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As a major public health crisis, the opioid epidemic caused over 556,000 deaths in the U.S. between 2000 and 2020. To control the epidemic, the Centers for Disease Control and Prevention (CDC) has developed some general guidelines, encouraging physicians to use opioid medications only when their benefits outweigh their risks. The CDC’s 2016 guidelines mainly left it to physicians to decide when the benefits outweigh the risks. A few years later (in 2022), the CDC made some modifications to make its recommendations a bit less reliant on each individual physician’s perception of benefits versus risks. In complex and high stake decision-making environments such as those pertaining the use of opioid medications, it is not clear whether and how human-based perceptions might differ from algorithmic-based ones. In this study, we first develop some longitudinal machine learning algorithms (e.g., historical random forest, recurrent neural networks, and long short-term memory networks) and train them on clinical evidence of more than 3 million patients. We then feed the best machine learning algorithm to a mathematical model that enables determining cost-effective treatments for each patient in a personalized manner. Through extensive numerical experiments, we compare the treatment options and recommendations from our algorithmic-based approach with human-based ones that are currently followed in the medical practice. Compared to the human-based approach, our results show that the average saving in quality-adjusted life years and costs obtained by following our algorithmic-based treatments are about 2.82 days and $461.46 per patient per year. Finally, we make use of our findings and generate insights for policymakers as well as individual physicians into better ways of managing opioid prescriptions (and hence, the opioid epidemic) by incorporating and interacting with our algorithmic-based approach.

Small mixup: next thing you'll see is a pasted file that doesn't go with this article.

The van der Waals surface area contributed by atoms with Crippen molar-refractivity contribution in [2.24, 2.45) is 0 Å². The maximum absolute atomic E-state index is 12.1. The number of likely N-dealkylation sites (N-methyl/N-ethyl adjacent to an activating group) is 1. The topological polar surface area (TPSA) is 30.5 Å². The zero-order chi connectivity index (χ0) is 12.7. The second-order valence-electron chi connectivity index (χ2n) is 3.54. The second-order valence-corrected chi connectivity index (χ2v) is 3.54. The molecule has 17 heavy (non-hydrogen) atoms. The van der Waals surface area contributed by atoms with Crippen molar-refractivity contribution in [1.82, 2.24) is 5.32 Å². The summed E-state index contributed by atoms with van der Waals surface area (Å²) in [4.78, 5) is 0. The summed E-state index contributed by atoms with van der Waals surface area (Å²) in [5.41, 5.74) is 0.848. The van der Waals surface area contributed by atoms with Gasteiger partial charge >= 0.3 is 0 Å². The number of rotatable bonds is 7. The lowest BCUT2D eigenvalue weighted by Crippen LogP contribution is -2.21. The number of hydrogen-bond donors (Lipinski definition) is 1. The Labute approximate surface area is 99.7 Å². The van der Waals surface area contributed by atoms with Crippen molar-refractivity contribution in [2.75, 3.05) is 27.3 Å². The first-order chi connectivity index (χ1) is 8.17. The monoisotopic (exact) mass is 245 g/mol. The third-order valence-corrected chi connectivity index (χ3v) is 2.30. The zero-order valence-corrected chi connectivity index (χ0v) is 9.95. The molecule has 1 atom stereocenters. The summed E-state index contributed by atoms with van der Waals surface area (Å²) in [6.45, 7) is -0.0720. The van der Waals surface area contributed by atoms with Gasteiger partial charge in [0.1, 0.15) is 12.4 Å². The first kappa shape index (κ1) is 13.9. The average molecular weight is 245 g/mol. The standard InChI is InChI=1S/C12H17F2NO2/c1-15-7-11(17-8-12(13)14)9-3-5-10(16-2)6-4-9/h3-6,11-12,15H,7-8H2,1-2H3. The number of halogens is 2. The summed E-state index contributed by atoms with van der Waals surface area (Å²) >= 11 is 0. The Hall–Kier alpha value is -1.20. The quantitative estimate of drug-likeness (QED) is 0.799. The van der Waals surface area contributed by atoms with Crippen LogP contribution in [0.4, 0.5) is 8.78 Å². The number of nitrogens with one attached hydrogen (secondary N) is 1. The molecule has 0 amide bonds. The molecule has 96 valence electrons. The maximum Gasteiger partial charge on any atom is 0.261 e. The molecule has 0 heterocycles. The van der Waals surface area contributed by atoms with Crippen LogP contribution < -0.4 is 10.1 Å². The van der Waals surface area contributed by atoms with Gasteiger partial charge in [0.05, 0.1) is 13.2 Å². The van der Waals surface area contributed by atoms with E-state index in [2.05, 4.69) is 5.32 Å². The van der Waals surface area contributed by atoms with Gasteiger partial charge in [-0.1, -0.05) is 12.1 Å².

Boloori, Alireza, Soroush Saghafian, and Stephen J. Traub. "Understanding the Opioid Epidemic: Human-Based Versus Algorithmic-Based Perceptions, Treatments, and Guidelines." HKS Faculty Research Working Paper Series RWP22-026, December 2022.